If the Court issues a Pension Sharing Order, or your benefits are subject to a qualifying agreement in Scotland, part of your benefits are transferred into your ex-spouse's or ex-civil partner’s possession. They will keep that share even if your or their circumstances change. Your ex-spouse or ex-civil partner will hold those benefits in his/her own right. They can be left in the Scheme and are normally paid from age 65 or can be transferred to another qualifying pension scheme.

Your pension and any lump sum will be reduced by the amount allocated to your ex-spouse or ex-civil partner at the point of divorce/dissolution. The reduction to your benefits is known as a Pension Debit. The amount of the Pension Debit will be increased in line with the rise in the Consumer Prices Index between the date it was first calculated and the date your benefits are paid. When your benefits are paid, the revalued amount of the Pension Debit will be deducted from your retirement benefits.

You may be able top up your benefits by buying extra Scheme pension, paying Additional Voluntary Contributions (AVCs) or Free Standing AVCs (FSAVCs), or by paying into a concurrent personal pension plan or stakeholder pension scheme in order to make up for the benefits 'lost' following a Pension Share. You can still transfer your remaining benefits to another pension arrangement on leaving the LGPS. If you transfer within the LGPS, your new fund will reduce your benefits by the Pension Debit at retirement.

Earmarking Order

If the Court makes an Earmarking Order, your LGPS benefits still belong to you, but some are earmarked for your ex-spouse or ex-civil partner. The earmarked benefits will be paid to your ex-spouse or ex-civil partner when your benefits are paid, reducing the amount paid to you.

The Order can require that your ex-spouse or ex-civil partner receive one or a combination of the following:

  • All or part of your LGPS pension (this doesn’t apply to divorces / dissolutions in Scotland)
  • All or part of any lump sum payable to you, and
  • All or part of any lump sum payable on your death.

When earmarked benefits become payable, your Pension Fund administrator will contact your ex-spouse or ex-civil partner to check that the Earmarking Order is still valid and arrange payment of the earmarked benefits. You can transfer your benefits to another pension arrangement on leaving the LGPS, as long as your new pension provider can accept the earmarking order.

Earmarking has limitations and is not widely used. As the pension rights remain with you, your ex-spouse or ex-civil partner must wait for you to retire or die to receive the earmarked benefits. If your former spouse or civil partner remarries or enters into a new civil partnership an Earmarking Order against pension payments, but not lump sums (unless the Order directs otherwise), would cease and the full pension would be restored to you. Pension payments to your former spouse or civil partner would cease on your death, although any earmarked lump sum death grant would then become payable to your ex-spouse or ex-civil partner.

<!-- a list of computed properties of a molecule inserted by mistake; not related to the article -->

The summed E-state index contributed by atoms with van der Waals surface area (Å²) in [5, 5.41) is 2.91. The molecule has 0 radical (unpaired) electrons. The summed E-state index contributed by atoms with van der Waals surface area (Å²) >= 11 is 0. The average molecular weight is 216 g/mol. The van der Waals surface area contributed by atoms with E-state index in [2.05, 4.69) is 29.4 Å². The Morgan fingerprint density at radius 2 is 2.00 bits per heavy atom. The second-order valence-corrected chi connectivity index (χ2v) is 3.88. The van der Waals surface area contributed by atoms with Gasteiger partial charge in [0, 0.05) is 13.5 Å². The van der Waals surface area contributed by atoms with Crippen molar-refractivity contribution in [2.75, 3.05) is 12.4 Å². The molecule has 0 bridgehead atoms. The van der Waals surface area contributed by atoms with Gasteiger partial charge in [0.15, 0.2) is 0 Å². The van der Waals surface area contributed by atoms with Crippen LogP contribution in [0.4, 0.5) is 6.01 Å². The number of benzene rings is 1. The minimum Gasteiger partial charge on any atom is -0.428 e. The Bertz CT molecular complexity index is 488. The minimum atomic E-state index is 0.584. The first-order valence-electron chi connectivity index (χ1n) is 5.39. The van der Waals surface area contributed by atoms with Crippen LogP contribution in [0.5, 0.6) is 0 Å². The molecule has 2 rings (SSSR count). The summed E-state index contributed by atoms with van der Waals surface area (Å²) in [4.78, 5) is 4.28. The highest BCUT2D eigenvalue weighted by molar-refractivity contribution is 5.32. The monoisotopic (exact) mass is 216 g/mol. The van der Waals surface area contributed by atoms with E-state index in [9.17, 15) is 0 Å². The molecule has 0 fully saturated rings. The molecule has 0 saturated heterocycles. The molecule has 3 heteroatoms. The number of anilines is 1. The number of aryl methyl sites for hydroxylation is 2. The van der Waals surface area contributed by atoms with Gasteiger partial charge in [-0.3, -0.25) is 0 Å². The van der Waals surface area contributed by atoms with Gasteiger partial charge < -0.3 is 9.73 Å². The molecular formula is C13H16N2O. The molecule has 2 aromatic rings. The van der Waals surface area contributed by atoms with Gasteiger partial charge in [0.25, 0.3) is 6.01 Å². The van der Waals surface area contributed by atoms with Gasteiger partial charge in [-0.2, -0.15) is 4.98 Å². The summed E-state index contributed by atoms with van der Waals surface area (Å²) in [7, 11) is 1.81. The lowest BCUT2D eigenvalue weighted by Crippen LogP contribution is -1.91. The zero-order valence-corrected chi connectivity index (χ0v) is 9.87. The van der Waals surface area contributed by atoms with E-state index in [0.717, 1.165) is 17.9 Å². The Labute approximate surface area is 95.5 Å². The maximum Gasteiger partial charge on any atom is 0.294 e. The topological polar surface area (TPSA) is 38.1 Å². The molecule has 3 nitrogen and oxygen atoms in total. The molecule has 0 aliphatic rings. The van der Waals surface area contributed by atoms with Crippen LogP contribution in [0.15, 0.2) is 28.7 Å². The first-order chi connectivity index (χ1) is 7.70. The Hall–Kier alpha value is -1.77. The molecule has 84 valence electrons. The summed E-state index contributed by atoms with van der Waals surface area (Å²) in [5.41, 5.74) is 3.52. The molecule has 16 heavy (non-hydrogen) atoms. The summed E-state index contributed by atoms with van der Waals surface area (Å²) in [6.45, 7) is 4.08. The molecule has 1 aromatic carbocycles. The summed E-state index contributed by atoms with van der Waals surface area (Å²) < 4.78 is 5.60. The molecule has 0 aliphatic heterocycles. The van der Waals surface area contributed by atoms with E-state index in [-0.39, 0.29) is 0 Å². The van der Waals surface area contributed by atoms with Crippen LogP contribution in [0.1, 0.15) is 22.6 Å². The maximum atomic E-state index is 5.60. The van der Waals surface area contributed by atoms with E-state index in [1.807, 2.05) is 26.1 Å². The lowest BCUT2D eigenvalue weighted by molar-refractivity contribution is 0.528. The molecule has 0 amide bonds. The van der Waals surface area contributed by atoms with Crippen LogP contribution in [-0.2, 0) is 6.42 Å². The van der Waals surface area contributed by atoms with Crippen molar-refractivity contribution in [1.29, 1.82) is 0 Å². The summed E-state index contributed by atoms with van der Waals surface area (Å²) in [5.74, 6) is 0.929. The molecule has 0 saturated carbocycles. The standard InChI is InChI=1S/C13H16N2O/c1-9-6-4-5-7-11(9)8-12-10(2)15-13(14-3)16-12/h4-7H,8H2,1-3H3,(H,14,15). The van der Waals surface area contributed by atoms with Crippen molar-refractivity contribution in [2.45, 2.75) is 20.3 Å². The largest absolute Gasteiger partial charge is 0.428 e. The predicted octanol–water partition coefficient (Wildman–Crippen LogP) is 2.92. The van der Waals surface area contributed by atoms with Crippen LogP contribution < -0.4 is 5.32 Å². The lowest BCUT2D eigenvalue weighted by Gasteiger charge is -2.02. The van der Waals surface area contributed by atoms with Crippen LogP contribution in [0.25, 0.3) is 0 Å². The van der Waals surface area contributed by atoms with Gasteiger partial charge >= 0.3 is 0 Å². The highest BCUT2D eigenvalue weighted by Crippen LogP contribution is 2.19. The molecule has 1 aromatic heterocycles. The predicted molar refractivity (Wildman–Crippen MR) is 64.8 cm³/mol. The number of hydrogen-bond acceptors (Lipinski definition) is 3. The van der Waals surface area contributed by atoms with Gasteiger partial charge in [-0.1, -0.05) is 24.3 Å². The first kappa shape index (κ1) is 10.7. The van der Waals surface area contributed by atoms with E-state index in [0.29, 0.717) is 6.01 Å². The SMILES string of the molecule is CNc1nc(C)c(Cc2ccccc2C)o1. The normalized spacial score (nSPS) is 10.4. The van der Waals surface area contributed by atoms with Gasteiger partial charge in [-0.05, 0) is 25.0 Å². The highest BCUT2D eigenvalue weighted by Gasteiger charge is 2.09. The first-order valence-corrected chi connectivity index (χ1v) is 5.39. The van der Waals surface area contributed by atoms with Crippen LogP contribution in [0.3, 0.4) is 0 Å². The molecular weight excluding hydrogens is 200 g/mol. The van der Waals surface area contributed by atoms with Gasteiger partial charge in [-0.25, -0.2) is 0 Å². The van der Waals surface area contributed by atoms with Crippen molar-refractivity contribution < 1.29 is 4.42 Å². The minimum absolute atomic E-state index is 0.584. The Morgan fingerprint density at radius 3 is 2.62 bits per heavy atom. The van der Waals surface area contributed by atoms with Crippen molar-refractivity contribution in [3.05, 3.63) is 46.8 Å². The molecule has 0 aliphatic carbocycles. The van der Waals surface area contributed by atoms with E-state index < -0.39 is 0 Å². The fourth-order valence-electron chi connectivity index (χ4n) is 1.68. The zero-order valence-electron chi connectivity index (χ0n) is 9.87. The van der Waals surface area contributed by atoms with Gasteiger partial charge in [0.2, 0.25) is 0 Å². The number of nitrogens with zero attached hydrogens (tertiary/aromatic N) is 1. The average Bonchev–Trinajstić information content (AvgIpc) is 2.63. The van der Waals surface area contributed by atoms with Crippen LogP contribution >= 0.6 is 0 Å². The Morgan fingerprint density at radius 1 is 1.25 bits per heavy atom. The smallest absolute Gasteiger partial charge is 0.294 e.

What if I remarry or enter into a new civil partnership?

If your LGPS benefits are subject to a Pension Sharing Order and you remarry, enter into a new civil partnership or nominate a co-habiting partner to receive a survivor’s pension, any spouse's pension, civil partner’s pension or nominated co-habiting partner’s pension payable following your death will also be reduced.

If you remarry or enter into a new civil partnership and then divorce or dissolve your civil partnership again, your remaining pension rights can be subject to further division, although a Pension Sharing Order cannot be issued if an Earmarking Order has already been issued against your LGPS pension rights. Similarly, an Earmarking Order cannot be issued if your pension benefits are already subject to a Pension Sharing Order in respect of the marriage/civil partnership.

What will happen in the event of my death?

What benefits will be paid if I die in service?

If you die in service as a member of the LGPS, the benefits shown below are payable.

A lump sum death grant: A one-off payment calculated at three times your final year's pay,no matter how long you have been a member of the LGPS, provided you are under age 75 at the date of death. For part-time employees, it is three times your actual part-time pay.

A survivor's pension: An ongoing pension is provided for your husband, wife, registered civil partner or, subject to certain qualifying conditions, your nominated co-habiting partner. This pension is payable immediately after your death for the rest of their life and will increase every year in line with the cost of living (Consumer Prices Index).

For your husband/wife: The pension payable is equal to 1/160th of your final pay times the membership you would have built up to age 65

For your civil partner or nominated co-habiting partner: The pension payable is calculated in the same way, although only your membership from 6th April 1988 is used in the calculation. (To nominate a co-habiting partner your relationship has to meet certain conditions laid down by the LGPS - please contact your Pension Fund administrator for details)